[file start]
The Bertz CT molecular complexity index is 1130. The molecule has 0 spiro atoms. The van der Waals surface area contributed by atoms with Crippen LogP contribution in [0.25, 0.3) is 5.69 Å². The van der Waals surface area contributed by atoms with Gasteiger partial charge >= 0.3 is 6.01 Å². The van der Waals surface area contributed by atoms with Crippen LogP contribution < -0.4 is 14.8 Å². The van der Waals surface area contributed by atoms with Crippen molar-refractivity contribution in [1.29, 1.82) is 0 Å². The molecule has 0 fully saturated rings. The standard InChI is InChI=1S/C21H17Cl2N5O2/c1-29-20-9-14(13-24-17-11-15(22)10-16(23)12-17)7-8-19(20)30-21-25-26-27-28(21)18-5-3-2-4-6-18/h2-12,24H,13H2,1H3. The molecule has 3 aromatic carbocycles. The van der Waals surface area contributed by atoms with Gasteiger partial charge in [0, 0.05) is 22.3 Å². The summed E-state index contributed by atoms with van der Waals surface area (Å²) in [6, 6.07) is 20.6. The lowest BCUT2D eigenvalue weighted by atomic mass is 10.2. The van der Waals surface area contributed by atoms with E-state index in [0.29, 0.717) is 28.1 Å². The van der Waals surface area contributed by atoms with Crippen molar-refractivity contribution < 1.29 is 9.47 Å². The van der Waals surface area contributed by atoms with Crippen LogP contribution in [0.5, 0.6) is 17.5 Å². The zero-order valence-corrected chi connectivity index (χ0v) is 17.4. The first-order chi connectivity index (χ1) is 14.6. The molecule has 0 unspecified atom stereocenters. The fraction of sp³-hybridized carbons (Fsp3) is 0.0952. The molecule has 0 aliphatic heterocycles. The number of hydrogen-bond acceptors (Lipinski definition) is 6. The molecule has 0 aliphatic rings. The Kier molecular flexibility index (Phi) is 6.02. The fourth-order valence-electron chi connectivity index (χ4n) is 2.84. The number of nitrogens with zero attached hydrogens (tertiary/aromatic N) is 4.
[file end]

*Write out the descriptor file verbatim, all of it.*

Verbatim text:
The Bertz CT molecular complexity index is 1130. The molecule has 0 spiro atoms. The van der Waals surface area contributed by atoms with Crippen LogP contribution in [0.25, 0.3) is 5.69 Å². The van der Waals surface area contributed by atoms with Gasteiger partial charge >= 0.3 is 6.01 Å². The van der Waals surface area contributed by atoms with Crippen LogP contribution < -0.4 is 14.8 Å². The van der Waals surface area contributed by atoms with Crippen molar-refractivity contribution in [1.29, 1.82) is 0 Å². The molecule has 0 fully saturated rings. The standard InChI is InChI=1S/C21H17Cl2N5O2/c1-29-20-9-14(13-24-17-11-15(22)10-16(23)12-17)7-8-19(20)30-21-25-26-27-28(21)18-5-3-2-4-6-18/h2-12,24H,13H2,1H3. The molecule has 3 aromatic carbocycles. The van der Waals surface area contributed by atoms with Gasteiger partial charge in [0, 0.05) is 22.3 Å². The summed E-state index contributed by atoms with van der Waals surface area (Å²) in [6, 6.07) is 20.6. The lowest BCUT2D eigenvalue weighted by atomic mass is 10.2. The van der Waals surface area contributed by atoms with E-state index in [0.29, 0.717) is 28.1 Å². The van der Waals surface area contributed by atoms with Crippen molar-refractivity contribution < 1.29 is 9.47 Å². The van der Waals surface area contributed by atoms with Crippen LogP contribution in [0.5, 0.6) is 17.5 Å². The zero-order valence-corrected chi connectivity index (χ0v) is 17.4. The first-order chi connectivity index (χ1) is 14.6. The molecule has 0 unspecified atom stereocenters. The fraction of sp³-hybridized carbons (Fsp3) is 0.0952. The molecule has 0 aliphatic heterocycles. The number of hydrogen-bond acceptors (Lipinski definition) is 6. The molecule has 0 aliphatic rings. The Kier molecular flexibility index (Phi) is 6.02. The fourth-order valence-electron chi connectivity index (χ4n) is 2.84. The number of nitrogens with zero attached hydrogens (tertiary/aromatic N) is 4.